Although plutonium is useful for generating electricity in nuclear power plants for our homes, it has other uses as well. The Plutonium isotope Pu238 is used to power all the long-range space missions. This isotope has a half life of almost 90 years. Batteries would not last long enough to power a space mission and solar power decreases to fast as the distance from the sun increases, making solar power unusable with current technology.

...read more.


        Another disadvantage is that it is hard to dispose. What many countries have done to overcome this problem is dump the radioactivity Plutonium into the seas, destroying marine life. Due to this problem much of Brazilian marine life forms were in danger. It took a very long time to settle the problem. But even today many countries make that mistake. Unfortunately, even I cannot suggest a better solution to this problem....  

Bibliography (text):




Encarta 1999 (CD)

The Usborne Illustrated Dictionary of Science. Authors: Corinne Stockley, Chris Oxlade, Jane Wertheim

Friend living in Brazil

Bibliography (pictures):

www.chemsoc.org/viselements/pages/ data/plutonium_data.html

www.nobel.se/chemistry/laureates/ 1951/seaborg-bio.html

web.umr.edu/~reactor/ basicphysics.html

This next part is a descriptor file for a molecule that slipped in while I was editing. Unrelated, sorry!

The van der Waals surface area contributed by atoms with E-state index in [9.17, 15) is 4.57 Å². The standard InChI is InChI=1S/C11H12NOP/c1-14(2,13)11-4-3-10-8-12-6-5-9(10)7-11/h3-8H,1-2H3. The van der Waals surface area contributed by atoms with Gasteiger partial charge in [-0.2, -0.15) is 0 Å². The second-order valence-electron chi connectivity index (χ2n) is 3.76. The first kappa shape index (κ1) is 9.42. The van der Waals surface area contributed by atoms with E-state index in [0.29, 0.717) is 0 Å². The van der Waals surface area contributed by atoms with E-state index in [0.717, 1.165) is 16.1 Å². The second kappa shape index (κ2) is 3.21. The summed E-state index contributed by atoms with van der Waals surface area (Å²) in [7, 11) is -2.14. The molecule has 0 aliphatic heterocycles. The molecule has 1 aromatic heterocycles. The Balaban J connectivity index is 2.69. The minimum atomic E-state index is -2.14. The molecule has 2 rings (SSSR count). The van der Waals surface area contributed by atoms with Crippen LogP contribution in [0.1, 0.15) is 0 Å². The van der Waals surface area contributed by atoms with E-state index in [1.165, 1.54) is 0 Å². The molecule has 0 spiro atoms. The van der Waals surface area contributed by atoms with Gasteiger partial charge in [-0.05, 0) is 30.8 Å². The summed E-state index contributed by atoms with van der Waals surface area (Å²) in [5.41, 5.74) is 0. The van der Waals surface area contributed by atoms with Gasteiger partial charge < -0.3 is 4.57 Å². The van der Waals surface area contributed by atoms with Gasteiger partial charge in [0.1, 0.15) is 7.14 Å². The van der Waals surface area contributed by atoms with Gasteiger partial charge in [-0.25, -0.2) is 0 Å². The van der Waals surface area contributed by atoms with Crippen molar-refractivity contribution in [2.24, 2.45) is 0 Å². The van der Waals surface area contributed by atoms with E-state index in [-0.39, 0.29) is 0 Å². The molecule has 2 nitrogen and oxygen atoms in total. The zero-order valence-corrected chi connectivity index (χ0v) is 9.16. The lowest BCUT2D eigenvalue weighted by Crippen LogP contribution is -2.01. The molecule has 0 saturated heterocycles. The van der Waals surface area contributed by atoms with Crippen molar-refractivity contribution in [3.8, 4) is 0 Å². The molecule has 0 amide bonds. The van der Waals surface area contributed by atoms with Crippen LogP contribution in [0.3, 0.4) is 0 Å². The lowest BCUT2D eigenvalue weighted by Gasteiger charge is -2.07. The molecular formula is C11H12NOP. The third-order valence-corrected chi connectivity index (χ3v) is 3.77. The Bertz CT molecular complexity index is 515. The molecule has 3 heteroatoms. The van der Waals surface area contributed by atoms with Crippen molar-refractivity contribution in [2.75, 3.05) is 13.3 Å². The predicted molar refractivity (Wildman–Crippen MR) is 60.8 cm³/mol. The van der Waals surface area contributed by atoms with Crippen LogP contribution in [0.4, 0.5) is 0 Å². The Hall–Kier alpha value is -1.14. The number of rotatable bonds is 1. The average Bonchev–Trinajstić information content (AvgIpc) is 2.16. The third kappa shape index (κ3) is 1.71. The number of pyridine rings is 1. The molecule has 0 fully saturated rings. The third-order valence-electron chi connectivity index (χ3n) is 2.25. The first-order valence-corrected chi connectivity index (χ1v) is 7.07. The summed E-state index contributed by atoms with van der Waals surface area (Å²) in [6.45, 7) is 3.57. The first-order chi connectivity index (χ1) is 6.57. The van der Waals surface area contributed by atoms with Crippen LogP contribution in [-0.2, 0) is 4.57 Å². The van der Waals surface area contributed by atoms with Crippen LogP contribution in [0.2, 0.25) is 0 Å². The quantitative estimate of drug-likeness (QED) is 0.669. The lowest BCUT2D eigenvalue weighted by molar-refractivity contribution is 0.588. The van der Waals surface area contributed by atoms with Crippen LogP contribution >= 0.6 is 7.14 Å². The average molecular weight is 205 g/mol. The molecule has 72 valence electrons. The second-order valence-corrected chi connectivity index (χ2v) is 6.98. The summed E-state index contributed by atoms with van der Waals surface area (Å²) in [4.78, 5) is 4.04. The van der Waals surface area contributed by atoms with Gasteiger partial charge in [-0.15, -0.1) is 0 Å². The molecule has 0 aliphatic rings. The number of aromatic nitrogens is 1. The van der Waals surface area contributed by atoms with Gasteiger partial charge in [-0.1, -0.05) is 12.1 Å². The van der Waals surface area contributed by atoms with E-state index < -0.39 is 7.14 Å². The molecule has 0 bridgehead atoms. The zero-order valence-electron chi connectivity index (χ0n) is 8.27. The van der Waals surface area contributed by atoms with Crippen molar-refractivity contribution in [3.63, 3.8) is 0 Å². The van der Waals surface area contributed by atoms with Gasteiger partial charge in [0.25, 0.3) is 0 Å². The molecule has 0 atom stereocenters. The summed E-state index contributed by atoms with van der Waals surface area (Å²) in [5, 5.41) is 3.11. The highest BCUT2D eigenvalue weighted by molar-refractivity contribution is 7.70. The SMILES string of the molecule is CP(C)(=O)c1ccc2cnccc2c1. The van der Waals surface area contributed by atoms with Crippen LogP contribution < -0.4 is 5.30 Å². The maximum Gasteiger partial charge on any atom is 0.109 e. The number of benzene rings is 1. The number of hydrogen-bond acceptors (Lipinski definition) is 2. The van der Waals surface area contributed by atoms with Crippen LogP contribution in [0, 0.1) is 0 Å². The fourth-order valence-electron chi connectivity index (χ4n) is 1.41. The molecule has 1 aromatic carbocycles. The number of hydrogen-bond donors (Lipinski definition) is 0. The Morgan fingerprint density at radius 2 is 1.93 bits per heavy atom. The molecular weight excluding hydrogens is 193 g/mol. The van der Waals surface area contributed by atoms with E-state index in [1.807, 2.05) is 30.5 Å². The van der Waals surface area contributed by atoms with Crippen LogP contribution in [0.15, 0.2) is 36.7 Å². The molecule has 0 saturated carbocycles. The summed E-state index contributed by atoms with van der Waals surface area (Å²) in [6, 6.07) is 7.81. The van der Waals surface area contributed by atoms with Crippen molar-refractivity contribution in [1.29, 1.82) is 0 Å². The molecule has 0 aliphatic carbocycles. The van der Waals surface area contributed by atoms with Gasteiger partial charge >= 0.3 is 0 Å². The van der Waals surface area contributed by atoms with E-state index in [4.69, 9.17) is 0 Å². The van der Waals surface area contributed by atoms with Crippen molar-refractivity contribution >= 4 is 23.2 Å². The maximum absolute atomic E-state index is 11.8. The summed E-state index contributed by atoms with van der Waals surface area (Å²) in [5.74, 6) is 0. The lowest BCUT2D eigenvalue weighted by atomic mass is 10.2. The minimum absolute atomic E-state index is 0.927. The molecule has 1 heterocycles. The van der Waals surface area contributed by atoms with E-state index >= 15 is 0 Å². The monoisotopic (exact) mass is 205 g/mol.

www.floridatoday.com/space/explore/ probes/cassini/tower2.jp

...read more.

This student written piece of work is one of many that can be found in our GCSE Radioactivity section.

Found what you're looking for?

  • Start learning 29% faster today
  • 150,000+ documents available
  • Just £6.99 a month

Not the one? Search for your essay title...
  • Join over 1.2 million students every month
  • Accelerate your learning by 29%
  • Unlimited access from just £6.99 per month

See related essaysSee related essays

Related GCSE Radioactivity essays

  1. The Importance Of Radioactive Decay And Half-Life.

    The fourth mode of decay, gamma radiation, consists of the emission of waves of electromagnetic energy. Scientists describe the radioactivity of an element in terms of half-life-the time the element takes to lose half of its activity through decay. This covers an extraordinary range of time, from a few microseconds to billions of years.

  2. Should radioactive smoke alarms be a compulsory purchase?